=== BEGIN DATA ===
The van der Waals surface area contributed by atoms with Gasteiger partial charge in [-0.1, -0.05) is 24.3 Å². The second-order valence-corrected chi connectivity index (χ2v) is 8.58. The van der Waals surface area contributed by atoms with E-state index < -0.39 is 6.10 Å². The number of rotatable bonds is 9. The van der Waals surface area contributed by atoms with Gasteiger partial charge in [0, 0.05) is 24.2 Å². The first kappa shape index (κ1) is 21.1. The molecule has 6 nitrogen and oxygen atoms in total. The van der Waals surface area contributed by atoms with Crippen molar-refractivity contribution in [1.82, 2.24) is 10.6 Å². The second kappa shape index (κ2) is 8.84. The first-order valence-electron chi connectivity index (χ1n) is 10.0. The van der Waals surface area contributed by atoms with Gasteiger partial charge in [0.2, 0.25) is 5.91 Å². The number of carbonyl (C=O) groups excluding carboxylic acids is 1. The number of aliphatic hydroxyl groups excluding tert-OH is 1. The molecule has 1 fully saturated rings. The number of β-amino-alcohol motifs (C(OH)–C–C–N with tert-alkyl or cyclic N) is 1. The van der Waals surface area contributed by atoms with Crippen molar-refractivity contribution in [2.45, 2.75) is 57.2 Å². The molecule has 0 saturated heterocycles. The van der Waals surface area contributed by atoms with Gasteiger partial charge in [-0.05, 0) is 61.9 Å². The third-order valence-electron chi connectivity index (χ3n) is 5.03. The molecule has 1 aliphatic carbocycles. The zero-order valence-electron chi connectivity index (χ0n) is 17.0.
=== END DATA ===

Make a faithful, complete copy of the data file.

The van der Waals surface area contributed by atoms with Gasteiger partial charge in [-0.1, -0.05) is 24.3 Å². The second-order valence-corrected chi connectivity index (χ2v) is 8.58. The van der Waals surface area contributed by atoms with E-state index < -0.39 is 6.10 Å². The number of rotatable bonds is 9. The van der Waals surface area contributed by atoms with Gasteiger partial charge in [0, 0.05) is 24.2 Å². The first kappa shape index (κ1) is 21.1. The molecule has 6 nitrogen and oxygen atoms in total. The van der Waals surface area contributed by atoms with Crippen molar-refractivity contribution in [1.82, 2.24) is 10.6 Å². The second kappa shape index (κ2) is 8.84. The first-order valence-electron chi connectivity index (χ1n) is 10.0. The van der Waals surface area contributed by atoms with Gasteiger partial charge in [0.2, 0.25) is 5.91 Å². The number of carbonyl (C=O) groups excluding carboxylic acids is 1. The number of aliphatic hydroxyl groups excluding tert-OH is 1. The molecule has 1 fully saturated rings. The number of β-amino-alcohol motifs (C(OH)–C–C–N with tert-alkyl or cyclic N) is 1. The van der Waals surface area contributed by atoms with Crippen molar-refractivity contribution in [2.45, 2.75) is 57.2 Å². The molecule has 0 saturated heterocycles. The van der Waals surface area contributed by atoms with Gasteiger partial charge in [-0.05, 0) is 61.9 Å². The third-order valence-electron chi connectivity index (χ3n) is 5.03. The molecule has 1 aliphatic carbocycles. The zero-order valence-electron chi connectivity index (χ0n) is 17.0.